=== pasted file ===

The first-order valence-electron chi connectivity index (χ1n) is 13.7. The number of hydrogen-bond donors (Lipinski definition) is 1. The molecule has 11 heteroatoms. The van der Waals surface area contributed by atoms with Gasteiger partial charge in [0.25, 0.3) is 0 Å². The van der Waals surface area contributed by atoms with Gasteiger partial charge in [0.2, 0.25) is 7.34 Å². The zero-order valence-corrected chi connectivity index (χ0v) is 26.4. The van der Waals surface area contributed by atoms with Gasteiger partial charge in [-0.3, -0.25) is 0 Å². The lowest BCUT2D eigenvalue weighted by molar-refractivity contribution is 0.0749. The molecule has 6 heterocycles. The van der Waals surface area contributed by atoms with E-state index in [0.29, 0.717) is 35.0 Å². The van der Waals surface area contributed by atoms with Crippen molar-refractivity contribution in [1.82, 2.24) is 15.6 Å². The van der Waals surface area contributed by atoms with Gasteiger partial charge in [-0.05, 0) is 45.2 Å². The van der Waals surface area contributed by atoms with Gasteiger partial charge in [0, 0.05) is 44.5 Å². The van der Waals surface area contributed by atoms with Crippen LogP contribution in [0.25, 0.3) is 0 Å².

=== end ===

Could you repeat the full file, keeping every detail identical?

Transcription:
The first-order valence-electron chi connectivity index (χ1n) is 13.7. The number of hydrogen-bond donors (Lipinski definition) is 1. The molecule has 11 heteroatoms. The van der Waals surface area contributed by atoms with Gasteiger partial charge in [0.25, 0.3) is 0 Å². The van der Waals surface area contributed by atoms with Gasteiger partial charge in [0.2, 0.25) is 7.34 Å². The zero-order valence-corrected chi connectivity index (χ0v) is 26.4. The van der Waals surface area contributed by atoms with Gasteiger partial charge in [-0.3, -0.25) is 0 Å². The lowest BCUT2D eigenvalue weighted by molar-refractivity contribution is 0.0749. The molecule has 6 heterocycles. The van der Waals surface area contributed by atoms with E-state index in [0.29, 0.717) is 35.0 Å². The van der Waals surface area contributed by atoms with Crippen molar-refractivity contribution in [1.82, 2.24) is 15.6 Å². The van der Waals surface area contributed by atoms with Gasteiger partial charge in [-0.05, 0) is 45.2 Å². The van der Waals surface area contributed by atoms with Gasteiger partial charge in [0, 0.05) is 44.5 Å². The van der Waals surface area contributed by atoms with Crippen LogP contribution in [0.25, 0.3) is 0 Å².